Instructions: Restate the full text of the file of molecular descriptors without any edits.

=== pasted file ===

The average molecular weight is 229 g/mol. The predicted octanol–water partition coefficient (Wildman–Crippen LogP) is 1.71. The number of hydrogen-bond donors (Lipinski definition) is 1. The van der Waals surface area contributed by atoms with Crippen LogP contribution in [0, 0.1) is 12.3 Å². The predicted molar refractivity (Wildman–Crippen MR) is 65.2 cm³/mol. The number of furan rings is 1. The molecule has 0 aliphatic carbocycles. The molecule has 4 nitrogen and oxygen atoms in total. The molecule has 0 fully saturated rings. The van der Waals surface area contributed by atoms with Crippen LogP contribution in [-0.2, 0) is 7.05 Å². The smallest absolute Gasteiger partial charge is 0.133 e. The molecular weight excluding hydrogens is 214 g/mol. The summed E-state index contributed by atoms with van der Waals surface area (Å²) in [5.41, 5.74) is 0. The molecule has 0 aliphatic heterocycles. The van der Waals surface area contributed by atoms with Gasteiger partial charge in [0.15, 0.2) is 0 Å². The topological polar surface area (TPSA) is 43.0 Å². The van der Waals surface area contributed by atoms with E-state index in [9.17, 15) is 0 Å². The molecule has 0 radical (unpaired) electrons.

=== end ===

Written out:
The average molecular weight is 229 g/mol. The predicted octanol–water partition coefficient (Wildman–Crippen LogP) is 1.71. The number of hydrogen-bond donors (Lipinski definition) is 1. The van der Waals surface area contributed by atoms with Crippen LogP contribution in [0, 0.1) is 12.3 Å². The predicted molar refractivity (Wildman–Crippen MR) is 65.2 cm³/mol. The number of furan rings is 1. The molecule has 0 aliphatic carbocycles. The molecule has 4 nitrogen and oxygen atoms in total. The molecule has 0 fully saturated rings. The van der Waals surface area contributed by atoms with Crippen LogP contribution in [-0.2, 0) is 7.05 Å². The smallest absolute Gasteiger partial charge is 0.133 e. The molecular weight excluding hydrogens is 214 g/mol. The summed E-state index contributed by atoms with van der Waals surface area (Å²) in [5.41, 5.74) is 0. The molecule has 0 aliphatic heterocycles. The van der Waals surface area contributed by atoms with Gasteiger partial charge in [0.15, 0.2) is 0 Å². The topological polar surface area (TPSA) is 43.0 Å². The van der Waals surface area contributed by atoms with E-state index in [9.17, 15) is 0 Å². The molecule has 0 radical (unpaired) electrons.